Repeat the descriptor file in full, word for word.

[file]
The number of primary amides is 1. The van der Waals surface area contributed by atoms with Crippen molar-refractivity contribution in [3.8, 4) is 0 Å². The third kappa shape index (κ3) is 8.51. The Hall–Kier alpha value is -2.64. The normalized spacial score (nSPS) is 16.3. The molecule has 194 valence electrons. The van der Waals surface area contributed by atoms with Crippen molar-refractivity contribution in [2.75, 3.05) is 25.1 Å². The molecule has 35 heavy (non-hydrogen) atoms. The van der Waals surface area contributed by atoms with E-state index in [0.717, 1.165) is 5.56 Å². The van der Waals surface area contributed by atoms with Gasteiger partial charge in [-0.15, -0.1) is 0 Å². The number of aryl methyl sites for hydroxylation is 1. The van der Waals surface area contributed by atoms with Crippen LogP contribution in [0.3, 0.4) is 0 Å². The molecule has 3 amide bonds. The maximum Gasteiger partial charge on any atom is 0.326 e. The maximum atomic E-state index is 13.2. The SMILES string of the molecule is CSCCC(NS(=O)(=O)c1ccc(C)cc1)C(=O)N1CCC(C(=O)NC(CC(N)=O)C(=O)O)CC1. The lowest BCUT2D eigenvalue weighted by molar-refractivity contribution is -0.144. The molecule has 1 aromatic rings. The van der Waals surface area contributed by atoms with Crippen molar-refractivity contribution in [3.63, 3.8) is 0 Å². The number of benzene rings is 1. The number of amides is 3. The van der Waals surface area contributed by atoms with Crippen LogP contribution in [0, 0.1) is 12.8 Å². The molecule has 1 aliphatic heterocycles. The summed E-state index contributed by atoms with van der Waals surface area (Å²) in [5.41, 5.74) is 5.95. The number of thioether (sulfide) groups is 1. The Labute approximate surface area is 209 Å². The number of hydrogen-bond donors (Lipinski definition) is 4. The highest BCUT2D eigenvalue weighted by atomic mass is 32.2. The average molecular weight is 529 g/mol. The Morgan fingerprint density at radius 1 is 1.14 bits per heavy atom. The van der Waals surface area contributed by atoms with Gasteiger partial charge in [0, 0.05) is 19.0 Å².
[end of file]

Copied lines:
The number of primary amides is 1. The van der Waals surface area contributed by atoms with Crippen molar-refractivity contribution in [3.8, 4) is 0 Å². The third kappa shape index (κ3) is 8.51. The Hall–Kier alpha value is -2.64. The normalized spacial score (nSPS) is 16.3. The molecule has 194 valence electrons. The van der Waals surface area contributed by atoms with Crippen molar-refractivity contribution in [2.75, 3.05) is 25.1 Å². The molecule has 35 heavy (non-hydrogen) atoms. The van der Waals surface area contributed by atoms with E-state index in [0.717, 1.165) is 5.56 Å². The van der Waals surface area contributed by atoms with Gasteiger partial charge in [-0.15, -0.1) is 0 Å². The number of aryl methyl sites for hydroxylation is 1. The van der Waals surface area contributed by atoms with Crippen LogP contribution in [0.3, 0.4) is 0 Å². The molecule has 3 amide bonds. The maximum Gasteiger partial charge on any atom is 0.326 e. The maximum atomic E-state index is 13.2. The SMILES string of the molecule is CSCCC(NS(=O)(=O)c1ccc(C)cc1)C(=O)N1CCC(C(=O)NC(CC(N)=O)C(=O)O)CC1. The lowest BCUT2D eigenvalue weighted by molar-refractivity contribution is -0.144. The molecule has 1 aromatic rings. The van der Waals surface area contributed by atoms with Crippen molar-refractivity contribution in [3.63, 3.8) is 0 Å². The number of benzene rings is 1. The number of amides is 3. The van der Waals surface area contributed by atoms with Crippen LogP contribution in [0, 0.1) is 12.8 Å². The molecule has 1 aliphatic heterocycles. The summed E-state index contributed by atoms with van der Waals surface area (Å²) in [5.41, 5.74) is 5.95. The number of thioether (sulfide) groups is 1. The Labute approximate surface area is 209 Å². The number of hydrogen-bond donors (Lipinski definition) is 4. The highest BCUT2D eigenvalue weighted by atomic mass is 32.2. The average molecular weight is 529 g/mol. The Morgan fingerprint density at radius 1 is 1.14 bits per heavy atom. The van der Waals surface area contributed by atoms with Gasteiger partial charge in [0, 0.05) is 19.0 Å².